"It was my husband," she says.
    A scientist naturally inclined to caution, Rever's spouse had endured years of quixotic pursuits on the part of his wife. He had watched her return from the newly renamed Democratic Republic of Congo at the beginning of their marriage with raging post-traumatic stress disorder (PTSD). Two children and countless memories later, he had come home to find her putting the finishing touches on a story in which she accused none other than Patrick Nyamvumba, a Rwandan general at the head of the United Nation's force in Darfur, of murdering thousands of Hutu civilians in the shadow of the genocide.
    Five days later, he'd found himself shopping around for a state of the art alarm system. Someone had called the home phone and left a message simulating gunfire. In between rounds, the voice of a stranger asked: "Do you want to know my name? I'll tell you my name…."
    It was the name of their youngest daughter.

    To Brussels


    The Montreal police officer who responded to Rever's panicked call that night had never heard of Rwanda either, other than in hazy connection to the genocide. "She kept asking me which Rwandan made the call," says Rever, "I kept telling her I did not know."
    It was only a matter of time before the Canadian Security Intelligence Service, which offered no comment on this story, got involved. According to Rever, a federal member of parliament weighed in, too, and the municipal police took on periodic patrol duty around Rever's house. New routines were put in place for both girls, with Rever's youngest smuggled in and out of separate entrances at school.
    Eventually things settled down. No more calls were received, no more messages left. Spring turned to summer and the tension in the household began to lift. Then, out of the blue, Rever announced she was headed to Brussels. Her piece on Nyamvumba had had a measurable effect. All sorts of people were paying attention now. None of them had any intention of talking on the phone but some considered meeting with her in person in Brussels.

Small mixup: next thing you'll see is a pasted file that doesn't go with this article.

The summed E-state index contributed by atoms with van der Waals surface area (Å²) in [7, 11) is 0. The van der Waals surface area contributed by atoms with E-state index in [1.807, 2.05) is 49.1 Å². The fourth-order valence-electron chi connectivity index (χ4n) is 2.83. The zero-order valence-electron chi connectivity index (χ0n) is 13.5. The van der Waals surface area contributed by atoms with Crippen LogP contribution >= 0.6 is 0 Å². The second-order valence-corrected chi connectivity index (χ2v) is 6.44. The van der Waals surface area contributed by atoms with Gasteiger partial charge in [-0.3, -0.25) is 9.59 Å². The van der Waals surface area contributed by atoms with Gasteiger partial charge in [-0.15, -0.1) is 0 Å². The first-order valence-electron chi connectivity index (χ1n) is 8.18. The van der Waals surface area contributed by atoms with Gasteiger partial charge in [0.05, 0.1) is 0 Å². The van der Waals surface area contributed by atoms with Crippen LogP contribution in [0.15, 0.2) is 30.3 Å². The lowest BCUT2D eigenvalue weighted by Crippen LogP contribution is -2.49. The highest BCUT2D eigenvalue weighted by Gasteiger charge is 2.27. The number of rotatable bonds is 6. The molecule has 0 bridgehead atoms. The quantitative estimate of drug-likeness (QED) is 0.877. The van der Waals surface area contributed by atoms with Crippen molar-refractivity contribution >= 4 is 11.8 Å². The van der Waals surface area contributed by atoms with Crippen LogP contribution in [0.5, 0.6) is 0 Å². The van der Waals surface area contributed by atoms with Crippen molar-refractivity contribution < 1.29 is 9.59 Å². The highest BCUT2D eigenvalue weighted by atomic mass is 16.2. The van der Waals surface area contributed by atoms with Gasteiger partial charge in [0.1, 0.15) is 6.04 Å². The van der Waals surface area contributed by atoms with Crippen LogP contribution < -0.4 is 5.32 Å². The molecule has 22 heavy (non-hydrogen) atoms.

One of them claimed to be a former member of the RPF's High Command battalion.
    High Command defectors were like great white sharks, you simply didn't run into them. They were either six feet under or long gone. But Rever had been told about his older sister, Esperance Mukashema, a polyglot who had fled Rwanda after denouncing the murder of the archbishop of Kigali by RPF troops and now lived in the Netherlands. Rever had heard of the family, too. They were well-connected Tutsi urbanites that had prospered under Habyarimana despite their ethnicity. They owned a football club in Kigali. The youngest of the bunch, Theo, had made the national team. He had been expected to go to university but he had broken his father's heart and joined the RPF when they'd first crossed the border from Uganda. He'd fought at Kagame's side for over a decade, stationed first in Mulindi, the abandoned tea planation that served as the RPF's headquarters, then just about everywhere else. He'd fled Rwanda in 2001, after being called into Jack Nziza's office.
    Nziza was the most feared man in Rwanda by then, cause for greater alarm than Kagame himself. Just as skeletal, just as ashen, with a lazy eye and a propensity toward long, debilitating silences, Nziza had been in charge of internal security from the very beginning and had survived purge after purge only by doing the purging himself. At the end of what seemed a casual conversation but wasn't, Theo realized he was being shadowed.
    He had voiced quite a few doubts by then. "Interior Tutsi" such as himself, while absolutely critical when the RPF was militarily outnumbered, were being marginalized with increasing nonchalance. As he told Rever, "when all was said and done, I stood face to face with the fact that we had been sacrificed as a group," not only in the genocide, whose victims were for the most part "interior Tutsi" who had never left Rwanda, but in every political and administrative decision made since.
    The country belonged to a very specific sub-category of Tutsi: anglophones from Uganda at the top, anglophones returned from Canada or the United States just below that. Francophones returned from Burundi were slowly making their way up largely thanks to Kagame's wife, Jeanette, who was born and raised in Burundi. The rest were little more than a nuisance.